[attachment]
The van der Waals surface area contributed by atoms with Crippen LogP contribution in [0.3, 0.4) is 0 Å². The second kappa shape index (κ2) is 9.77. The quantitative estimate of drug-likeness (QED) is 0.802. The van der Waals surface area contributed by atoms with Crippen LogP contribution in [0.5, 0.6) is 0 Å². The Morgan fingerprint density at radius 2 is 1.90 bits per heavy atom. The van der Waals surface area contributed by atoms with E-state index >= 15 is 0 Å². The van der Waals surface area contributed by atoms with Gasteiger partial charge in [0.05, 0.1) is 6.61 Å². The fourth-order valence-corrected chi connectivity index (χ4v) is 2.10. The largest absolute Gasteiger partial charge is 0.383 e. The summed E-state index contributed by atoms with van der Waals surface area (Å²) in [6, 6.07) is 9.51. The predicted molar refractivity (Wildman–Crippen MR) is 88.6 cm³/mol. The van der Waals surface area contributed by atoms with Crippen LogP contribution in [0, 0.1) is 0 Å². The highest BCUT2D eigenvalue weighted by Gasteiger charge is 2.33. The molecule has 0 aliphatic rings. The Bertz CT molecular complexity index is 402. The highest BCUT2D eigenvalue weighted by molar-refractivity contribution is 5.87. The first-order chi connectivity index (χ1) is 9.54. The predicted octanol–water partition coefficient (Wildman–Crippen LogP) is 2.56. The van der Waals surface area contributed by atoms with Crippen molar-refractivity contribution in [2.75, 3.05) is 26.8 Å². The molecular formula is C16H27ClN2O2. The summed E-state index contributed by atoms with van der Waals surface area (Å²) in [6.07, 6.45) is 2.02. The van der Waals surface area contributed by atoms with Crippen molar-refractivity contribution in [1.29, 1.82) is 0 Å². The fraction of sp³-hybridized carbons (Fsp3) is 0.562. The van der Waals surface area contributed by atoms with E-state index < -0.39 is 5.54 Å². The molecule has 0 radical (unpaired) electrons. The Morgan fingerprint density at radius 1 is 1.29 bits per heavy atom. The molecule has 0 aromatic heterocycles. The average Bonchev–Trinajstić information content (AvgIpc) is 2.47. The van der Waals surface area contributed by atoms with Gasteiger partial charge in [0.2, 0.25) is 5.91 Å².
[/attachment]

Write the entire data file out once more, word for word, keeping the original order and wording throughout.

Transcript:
The van der Waals surface area contributed by atoms with Crippen LogP contribution in [0.3, 0.4) is 0 Å². The second kappa shape index (κ2) is 9.77. The quantitative estimate of drug-likeness (QED) is 0.802. The van der Waals surface area contributed by atoms with Crippen LogP contribution in [0.5, 0.6) is 0 Å². The Morgan fingerprint density at radius 2 is 1.90 bits per heavy atom. The van der Waals surface area contributed by atoms with E-state index >= 15 is 0 Å². The van der Waals surface area contributed by atoms with Gasteiger partial charge in [0.05, 0.1) is 6.61 Å². The fourth-order valence-corrected chi connectivity index (χ4v) is 2.10. The largest absolute Gasteiger partial charge is 0.383 e. The summed E-state index contributed by atoms with van der Waals surface area (Å²) in [6, 6.07) is 9.51. The predicted molar refractivity (Wildman–Crippen MR) is 88.6 cm³/mol. The van der Waals surface area contributed by atoms with Crippen LogP contribution in [0, 0.1) is 0 Å². The highest BCUT2D eigenvalue weighted by Gasteiger charge is 2.33. The molecule has 0 aliphatic rings. The Bertz CT molecular complexity index is 402. The highest BCUT2D eigenvalue weighted by molar-refractivity contribution is 5.87. The first-order chi connectivity index (χ1) is 9.54. The predicted octanol–water partition coefficient (Wildman–Crippen LogP) is 2.56. The van der Waals surface area contributed by atoms with Crippen molar-refractivity contribution in [2.75, 3.05) is 26.8 Å². The molecular formula is C16H27ClN2O2. The summed E-state index contributed by atoms with van der Waals surface area (Å²) in [6.07, 6.45) is 2.02. The van der Waals surface area contributed by atoms with Crippen molar-refractivity contribution in [1.29, 1.82) is 0 Å². The fraction of sp³-hybridized carbons (Fsp3) is 0.562. The van der Waals surface area contributed by atoms with E-state index < -0.39 is 5.54 Å². The molecule has 0 radical (unpaired) electrons. The Morgan fingerprint density at radius 1 is 1.29 bits per heavy atom. The molecule has 0 aromatic heterocycles. The average Bonchev–Trinajstić information content (AvgIpc) is 2.47. The van der Waals surface area contributed by atoms with Gasteiger partial charge in [0.2, 0.25) is 5.91 Å².